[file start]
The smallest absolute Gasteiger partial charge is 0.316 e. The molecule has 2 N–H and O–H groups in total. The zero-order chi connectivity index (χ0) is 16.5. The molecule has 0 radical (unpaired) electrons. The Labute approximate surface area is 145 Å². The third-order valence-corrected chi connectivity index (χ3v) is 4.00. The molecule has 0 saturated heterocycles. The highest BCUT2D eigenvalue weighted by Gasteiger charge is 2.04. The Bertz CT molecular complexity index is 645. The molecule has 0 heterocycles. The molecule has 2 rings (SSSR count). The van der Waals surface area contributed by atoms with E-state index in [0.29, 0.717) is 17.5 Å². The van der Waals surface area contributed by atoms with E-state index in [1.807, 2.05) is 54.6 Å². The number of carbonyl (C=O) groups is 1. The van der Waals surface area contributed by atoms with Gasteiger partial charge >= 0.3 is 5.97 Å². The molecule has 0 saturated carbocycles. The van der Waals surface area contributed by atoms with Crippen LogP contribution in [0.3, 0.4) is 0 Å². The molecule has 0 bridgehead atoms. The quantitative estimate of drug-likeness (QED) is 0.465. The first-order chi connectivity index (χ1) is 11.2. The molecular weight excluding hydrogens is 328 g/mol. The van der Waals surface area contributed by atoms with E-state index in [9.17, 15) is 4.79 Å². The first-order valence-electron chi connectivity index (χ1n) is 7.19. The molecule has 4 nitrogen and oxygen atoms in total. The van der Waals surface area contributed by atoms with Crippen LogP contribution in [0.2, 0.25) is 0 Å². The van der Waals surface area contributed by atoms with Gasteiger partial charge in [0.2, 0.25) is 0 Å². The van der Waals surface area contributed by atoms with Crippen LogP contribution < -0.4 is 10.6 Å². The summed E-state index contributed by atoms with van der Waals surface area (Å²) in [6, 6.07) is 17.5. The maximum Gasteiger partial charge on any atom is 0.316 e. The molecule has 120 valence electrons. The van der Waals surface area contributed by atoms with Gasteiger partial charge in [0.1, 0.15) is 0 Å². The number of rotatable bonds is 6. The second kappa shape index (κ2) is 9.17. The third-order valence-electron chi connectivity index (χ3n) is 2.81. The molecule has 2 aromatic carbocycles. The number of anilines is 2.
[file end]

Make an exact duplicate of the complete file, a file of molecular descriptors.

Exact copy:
The smallest absolute Gasteiger partial charge is 0.316 e. The molecule has 2 N–H and O–H groups in total. The zero-order chi connectivity index (χ0) is 16.5. The molecule has 0 radical (unpaired) electrons. The Labute approximate surface area is 145 Å². The third-order valence-corrected chi connectivity index (χ3v) is 4.00. The molecule has 0 saturated heterocycles. The highest BCUT2D eigenvalue weighted by Gasteiger charge is 2.04. The Bertz CT molecular complexity index is 645. The molecule has 0 heterocycles. The molecule has 2 rings (SSSR count). The van der Waals surface area contributed by atoms with E-state index in [0.29, 0.717) is 17.5 Å². The van der Waals surface area contributed by atoms with E-state index in [1.807, 2.05) is 54.6 Å². The number of carbonyl (C=O) groups is 1. The van der Waals surface area contributed by atoms with Gasteiger partial charge >= 0.3 is 5.97 Å². The molecule has 0 saturated carbocycles. The van der Waals surface area contributed by atoms with Crippen LogP contribution in [0.3, 0.4) is 0 Å². The molecule has 0 bridgehead atoms. The quantitative estimate of drug-likeness (QED) is 0.465. The first-order chi connectivity index (χ1) is 11.2. The molecular weight excluding hydrogens is 328 g/mol. The van der Waals surface area contributed by atoms with E-state index in [9.17, 15) is 4.79 Å². The first-order valence-electron chi connectivity index (χ1n) is 7.19. The molecule has 4 nitrogen and oxygen atoms in total. The van der Waals surface area contributed by atoms with Crippen LogP contribution in [0.2, 0.25) is 0 Å². The van der Waals surface area contributed by atoms with Gasteiger partial charge in [0.2, 0.25) is 0 Å². The van der Waals surface area contributed by atoms with Crippen LogP contribution < -0.4 is 10.6 Å². The summed E-state index contributed by atoms with van der Waals surface area (Å²) in [6, 6.07) is 17.5. The maximum Gasteiger partial charge on any atom is 0.316 e. The molecule has 120 valence electrons. The van der Waals surface area contributed by atoms with Gasteiger partial charge in [0.1, 0.15) is 0 Å². The number of rotatable bonds is 6. The second kappa shape index (κ2) is 9.17. The third-order valence-electron chi connectivity index (χ3n) is 2.81. The molecule has 2 aromatic carbocycles. The number of anilines is 2.